Here's my answer: only if you want to do more than an Hello World script (which is paradoxically how old school programmers measure the utility of a language.)
I'll express some of my thoughts without compromises, which will be up to you.
The author is equilibrated, as he saw the design simplifications that object-oriented programming introduces. However:
But our main point is that use of PHP constructs for OOP is a very “tradeoffy” and pragmatic decision, which we have often seen made more on the basis of religion or fashion. If you are comfy with OO, this kind of syntax is there for you; and if you work in a group that has decided to write in that style, you may want to let the majority rule. If you decide not to go OO, however, be strong—we urge you not to be swayed by the moral-superiority arguments you may hear from people who disdain your five-line procedural script in favor of their ten-line OO script that does exactly the same task.This is not about 5 lines vs. 10 lines. If your projects are that long, go ahead. But hasn't the fact that every PHP framework is object-oriented told you something? The web is evolving from displaying documents to executing applications in the browser. The complexity will only increase in the future. When do you encounter 5-line script anymore?
What worries me are some of the comments:
However, in the PHP community there are very strong tendencies to cargo cult programming. Private methods and attributes make sense in Java, from where the idea was copied, but it adds little structural integrity in scripting languages (that's why Python eschewed them). But still, many PHP coders consider it "right OOP" to mark as many attributes as private as possible; neverminding that it only shadows underdesigned interfaces.Private properties are available for encapsulation, not for structural integrity. I mark items as private so that I can change them in the future while only looking at the source code of their own class, and never worrying about external dependencies.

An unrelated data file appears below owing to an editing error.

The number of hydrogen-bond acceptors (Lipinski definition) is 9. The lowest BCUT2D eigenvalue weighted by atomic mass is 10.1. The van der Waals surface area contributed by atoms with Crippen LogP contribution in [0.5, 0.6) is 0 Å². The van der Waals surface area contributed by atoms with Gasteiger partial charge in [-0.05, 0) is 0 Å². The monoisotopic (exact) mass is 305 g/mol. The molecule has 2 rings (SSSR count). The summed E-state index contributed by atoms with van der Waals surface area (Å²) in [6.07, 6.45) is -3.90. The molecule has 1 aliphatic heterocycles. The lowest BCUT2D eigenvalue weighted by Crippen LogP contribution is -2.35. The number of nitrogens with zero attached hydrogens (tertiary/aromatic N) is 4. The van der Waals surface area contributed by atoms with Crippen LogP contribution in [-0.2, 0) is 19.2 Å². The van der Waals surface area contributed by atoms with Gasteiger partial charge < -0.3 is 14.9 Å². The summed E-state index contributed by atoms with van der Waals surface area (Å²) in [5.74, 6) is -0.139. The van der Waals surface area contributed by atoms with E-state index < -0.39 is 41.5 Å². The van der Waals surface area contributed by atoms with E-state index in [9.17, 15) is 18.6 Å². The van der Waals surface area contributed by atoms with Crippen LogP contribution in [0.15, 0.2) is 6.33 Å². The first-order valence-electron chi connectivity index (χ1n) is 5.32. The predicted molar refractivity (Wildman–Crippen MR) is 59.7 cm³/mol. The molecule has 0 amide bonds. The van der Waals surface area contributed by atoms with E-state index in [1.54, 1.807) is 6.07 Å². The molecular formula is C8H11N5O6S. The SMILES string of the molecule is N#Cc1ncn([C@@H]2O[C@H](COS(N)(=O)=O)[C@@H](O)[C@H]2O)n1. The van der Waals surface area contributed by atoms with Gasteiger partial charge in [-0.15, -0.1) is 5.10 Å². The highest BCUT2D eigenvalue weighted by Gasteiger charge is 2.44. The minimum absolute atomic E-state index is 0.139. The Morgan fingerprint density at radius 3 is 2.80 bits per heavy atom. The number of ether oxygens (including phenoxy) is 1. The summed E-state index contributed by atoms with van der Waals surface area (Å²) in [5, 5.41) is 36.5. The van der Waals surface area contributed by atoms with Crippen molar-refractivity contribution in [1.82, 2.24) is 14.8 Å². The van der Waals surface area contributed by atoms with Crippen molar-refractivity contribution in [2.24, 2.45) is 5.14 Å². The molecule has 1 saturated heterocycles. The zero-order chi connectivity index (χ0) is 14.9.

The likewise silly namespace\syntax also gets quite overused already. Deeply nested namespaces make sense in Java, but add little of the pleaded name conflict protection in PHP. It's just another syntax construct that gets used purposeless because it's hip.Namespaces are good because they remove duplication: you refer to the full class name (which can be quite long, such as Zend_Controller_Action_Helper or Zend_View_Helper_Url) only one time, at the top of your source file.
I'll give you one single reason to switch from procedural to object-oriented programming: seams.
In plain old structured programming, functions refer to other hardcoded functions, in a rigid graph. In OOP, object are (should be) wired at runtime, during their creation phase. It's this mechanism that makes practices like unit testing and polymorphism possible.